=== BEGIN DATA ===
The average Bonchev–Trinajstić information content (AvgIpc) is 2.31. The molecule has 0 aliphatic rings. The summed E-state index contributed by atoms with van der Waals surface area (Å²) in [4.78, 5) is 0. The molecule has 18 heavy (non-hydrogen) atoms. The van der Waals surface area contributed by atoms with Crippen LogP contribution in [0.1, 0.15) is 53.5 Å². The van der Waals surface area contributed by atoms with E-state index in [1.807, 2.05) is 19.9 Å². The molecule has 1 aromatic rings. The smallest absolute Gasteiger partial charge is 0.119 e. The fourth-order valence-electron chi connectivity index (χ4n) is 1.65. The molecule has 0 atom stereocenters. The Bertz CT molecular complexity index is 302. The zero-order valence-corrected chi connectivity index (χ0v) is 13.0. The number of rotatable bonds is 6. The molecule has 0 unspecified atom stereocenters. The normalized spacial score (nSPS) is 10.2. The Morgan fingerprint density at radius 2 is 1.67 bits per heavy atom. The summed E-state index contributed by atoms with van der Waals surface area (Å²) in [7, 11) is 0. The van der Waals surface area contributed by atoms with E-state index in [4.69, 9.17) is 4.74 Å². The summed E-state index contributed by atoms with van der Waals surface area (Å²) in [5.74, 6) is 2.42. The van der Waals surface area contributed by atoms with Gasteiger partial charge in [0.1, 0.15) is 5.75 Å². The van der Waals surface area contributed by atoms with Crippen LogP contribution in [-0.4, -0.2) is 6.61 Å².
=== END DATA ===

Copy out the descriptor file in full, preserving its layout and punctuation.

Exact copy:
The average Bonchev–Trinajstić information content (AvgIpc) is 2.31. The molecule has 0 aliphatic rings. The summed E-state index contributed by atoms with van der Waals surface area (Å²) in [4.78, 5) is 0. The molecule has 18 heavy (non-hydrogen) atoms. The van der Waals surface area contributed by atoms with Crippen LogP contribution in [0.1, 0.15) is 53.5 Å². The van der Waals surface area contributed by atoms with E-state index in [1.807, 2.05) is 19.9 Å². The molecule has 1 aromatic rings. The smallest absolute Gasteiger partial charge is 0.119 e. The fourth-order valence-electron chi connectivity index (χ4n) is 1.65. The molecule has 0 atom stereocenters. The Bertz CT molecular complexity index is 302. The zero-order valence-corrected chi connectivity index (χ0v) is 13.0. The number of rotatable bonds is 6. The molecule has 0 unspecified atom stereocenters. The normalized spacial score (nSPS) is 10.2. The Morgan fingerprint density at radius 2 is 1.67 bits per heavy atom. The summed E-state index contributed by atoms with van der Waals surface area (Å²) in [7, 11) is 0. The van der Waals surface area contributed by atoms with E-state index in [4.69, 9.17) is 4.74 Å². The summed E-state index contributed by atoms with van der Waals surface area (Å²) in [5.74, 6) is 2.42. The van der Waals surface area contributed by atoms with Gasteiger partial charge in [0.1, 0.15) is 5.75 Å². The van der Waals surface area contributed by atoms with Crippen LogP contribution in [-0.4, -0.2) is 6.61 Å².